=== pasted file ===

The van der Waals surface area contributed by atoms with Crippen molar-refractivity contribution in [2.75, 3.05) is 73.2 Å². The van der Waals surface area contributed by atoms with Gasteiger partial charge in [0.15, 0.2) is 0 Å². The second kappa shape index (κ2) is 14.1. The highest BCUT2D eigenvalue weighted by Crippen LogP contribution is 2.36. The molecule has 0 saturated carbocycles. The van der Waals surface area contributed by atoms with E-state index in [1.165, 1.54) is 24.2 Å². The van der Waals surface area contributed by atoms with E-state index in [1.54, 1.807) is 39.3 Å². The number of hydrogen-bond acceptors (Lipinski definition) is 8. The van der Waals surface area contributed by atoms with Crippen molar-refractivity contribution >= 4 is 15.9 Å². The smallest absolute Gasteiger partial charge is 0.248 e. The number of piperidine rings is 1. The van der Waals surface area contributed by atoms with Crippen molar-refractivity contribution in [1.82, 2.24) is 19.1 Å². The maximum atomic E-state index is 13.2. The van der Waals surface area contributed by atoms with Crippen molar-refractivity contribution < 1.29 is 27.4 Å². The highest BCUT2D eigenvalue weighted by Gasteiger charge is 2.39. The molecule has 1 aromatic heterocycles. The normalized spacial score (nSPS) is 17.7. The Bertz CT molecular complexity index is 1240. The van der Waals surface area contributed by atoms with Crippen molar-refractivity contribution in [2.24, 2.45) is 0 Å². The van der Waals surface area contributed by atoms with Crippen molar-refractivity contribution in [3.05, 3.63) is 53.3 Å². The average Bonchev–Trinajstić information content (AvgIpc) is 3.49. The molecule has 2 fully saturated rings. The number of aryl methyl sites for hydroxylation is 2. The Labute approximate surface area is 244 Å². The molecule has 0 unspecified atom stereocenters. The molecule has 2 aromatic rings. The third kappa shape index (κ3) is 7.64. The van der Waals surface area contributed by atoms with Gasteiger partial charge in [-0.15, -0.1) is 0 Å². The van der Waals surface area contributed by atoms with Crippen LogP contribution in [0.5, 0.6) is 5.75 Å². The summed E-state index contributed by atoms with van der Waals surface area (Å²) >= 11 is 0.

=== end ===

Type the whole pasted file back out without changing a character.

The van der Waals surface area contributed by atoms with Crippen molar-refractivity contribution in [2.75, 3.05) is 73.2 Å². The van der Waals surface area contributed by atoms with Gasteiger partial charge in [0.15, 0.2) is 0 Å². The second kappa shape index (κ2) is 14.1. The highest BCUT2D eigenvalue weighted by Crippen LogP contribution is 2.36. The molecule has 0 saturated carbocycles. The van der Waals surface area contributed by atoms with E-state index in [1.165, 1.54) is 24.2 Å². The van der Waals surface area contributed by atoms with E-state index in [1.54, 1.807) is 39.3 Å². The number of hydrogen-bond acceptors (Lipinski definition) is 8. The van der Waals surface area contributed by atoms with Crippen molar-refractivity contribution >= 4 is 15.9 Å². The smallest absolute Gasteiger partial charge is 0.248 e. The number of piperidine rings is 1. The van der Waals surface area contributed by atoms with Crippen molar-refractivity contribution in [1.82, 2.24) is 19.1 Å². The maximum atomic E-state index is 13.2. The van der Waals surface area contributed by atoms with Crippen molar-refractivity contribution < 1.29 is 27.4 Å². The highest BCUT2D eigenvalue weighted by Gasteiger charge is 2.39. The molecule has 1 aromatic heterocycles. The normalized spacial score (nSPS) is 17.7. The Bertz CT molecular complexity index is 1240. The van der Waals surface area contributed by atoms with Crippen molar-refractivity contribution in [2.24, 2.45) is 0 Å². The van der Waals surface area contributed by atoms with Crippen molar-refractivity contribution in [3.05, 3.63) is 53.3 Å². The average Bonchev–Trinajstić information content (AvgIpc) is 3.49. The molecule has 2 fully saturated rings. The number of aryl methyl sites for hydroxylation is 2. The Labute approximate surface area is 244 Å². The molecule has 0 unspecified atom stereocenters. The molecule has 2 aromatic rings. The third kappa shape index (κ3) is 7.64. The van der Waals surface area contributed by atoms with Gasteiger partial charge in [-0.15, -0.1) is 0 Å². The van der Waals surface area contributed by atoms with Crippen LogP contribution in [0.5, 0.6) is 5.75 Å². The summed E-state index contributed by atoms with van der Waals surface area (Å²) >= 11 is 0.